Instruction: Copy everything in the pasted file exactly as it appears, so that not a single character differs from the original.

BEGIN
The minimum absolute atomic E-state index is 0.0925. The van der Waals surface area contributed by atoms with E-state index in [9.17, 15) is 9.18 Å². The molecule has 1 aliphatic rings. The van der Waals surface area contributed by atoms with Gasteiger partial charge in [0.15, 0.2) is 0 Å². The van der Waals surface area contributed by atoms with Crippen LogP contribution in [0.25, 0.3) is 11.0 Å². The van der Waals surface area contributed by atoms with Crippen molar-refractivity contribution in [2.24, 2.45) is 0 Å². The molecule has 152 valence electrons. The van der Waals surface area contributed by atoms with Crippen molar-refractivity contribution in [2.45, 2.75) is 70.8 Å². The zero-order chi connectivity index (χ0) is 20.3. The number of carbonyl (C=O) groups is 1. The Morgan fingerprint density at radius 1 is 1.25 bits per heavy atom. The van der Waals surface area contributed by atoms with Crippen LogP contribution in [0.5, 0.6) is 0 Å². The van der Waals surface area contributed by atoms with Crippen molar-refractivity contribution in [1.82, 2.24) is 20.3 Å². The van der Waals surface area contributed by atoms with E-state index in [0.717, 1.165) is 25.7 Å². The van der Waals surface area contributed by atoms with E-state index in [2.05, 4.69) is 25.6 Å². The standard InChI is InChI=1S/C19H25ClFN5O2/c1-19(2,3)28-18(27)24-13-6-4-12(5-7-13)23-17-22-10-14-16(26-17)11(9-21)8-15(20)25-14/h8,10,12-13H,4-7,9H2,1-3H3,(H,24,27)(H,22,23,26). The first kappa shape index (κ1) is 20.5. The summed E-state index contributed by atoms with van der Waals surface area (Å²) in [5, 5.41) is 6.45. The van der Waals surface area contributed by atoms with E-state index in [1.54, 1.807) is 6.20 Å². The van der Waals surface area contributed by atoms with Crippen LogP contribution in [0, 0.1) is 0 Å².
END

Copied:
The minimum absolute atomic E-state index is 0.0925. The van der Waals surface area contributed by atoms with E-state index in [9.17, 15) is 9.18 Å². The molecule has 1 aliphatic rings. The van der Waals surface area contributed by atoms with Gasteiger partial charge in [0.15, 0.2) is 0 Å². The van der Waals surface area contributed by atoms with Crippen LogP contribution in [0.25, 0.3) is 11.0 Å². The van der Waals surface area contributed by atoms with Crippen molar-refractivity contribution in [2.24, 2.45) is 0 Å². The molecule has 152 valence electrons. The van der Waals surface area contributed by atoms with Crippen molar-refractivity contribution in [2.45, 2.75) is 70.8 Å². The zero-order chi connectivity index (χ0) is 20.3. The number of carbonyl (C=O) groups is 1. The Morgan fingerprint density at radius 1 is 1.25 bits per heavy atom. The van der Waals surface area contributed by atoms with Crippen LogP contribution in [0.5, 0.6) is 0 Å². The van der Waals surface area contributed by atoms with Crippen molar-refractivity contribution in [1.82, 2.24) is 20.3 Å². The van der Waals surface area contributed by atoms with E-state index in [0.717, 1.165) is 25.7 Å². The van der Waals surface area contributed by atoms with E-state index in [2.05, 4.69) is 25.6 Å². The standard InChI is InChI=1S/C19H25ClFN5O2/c1-19(2,3)28-18(27)24-13-6-4-12(5-7-13)23-17-22-10-14-16(26-17)11(9-21)8-15(20)25-14/h8,10,12-13H,4-7,9H2,1-3H3,(H,24,27)(H,22,23,26). The first kappa shape index (κ1) is 20.5. The summed E-state index contributed by atoms with van der Waals surface area (Å²) in [5, 5.41) is 6.45. The van der Waals surface area contributed by atoms with E-state index in [1.54, 1.807) is 6.20 Å². The van der Waals surface area contributed by atoms with Crippen LogP contribution in [0, 0.1) is 0 Å².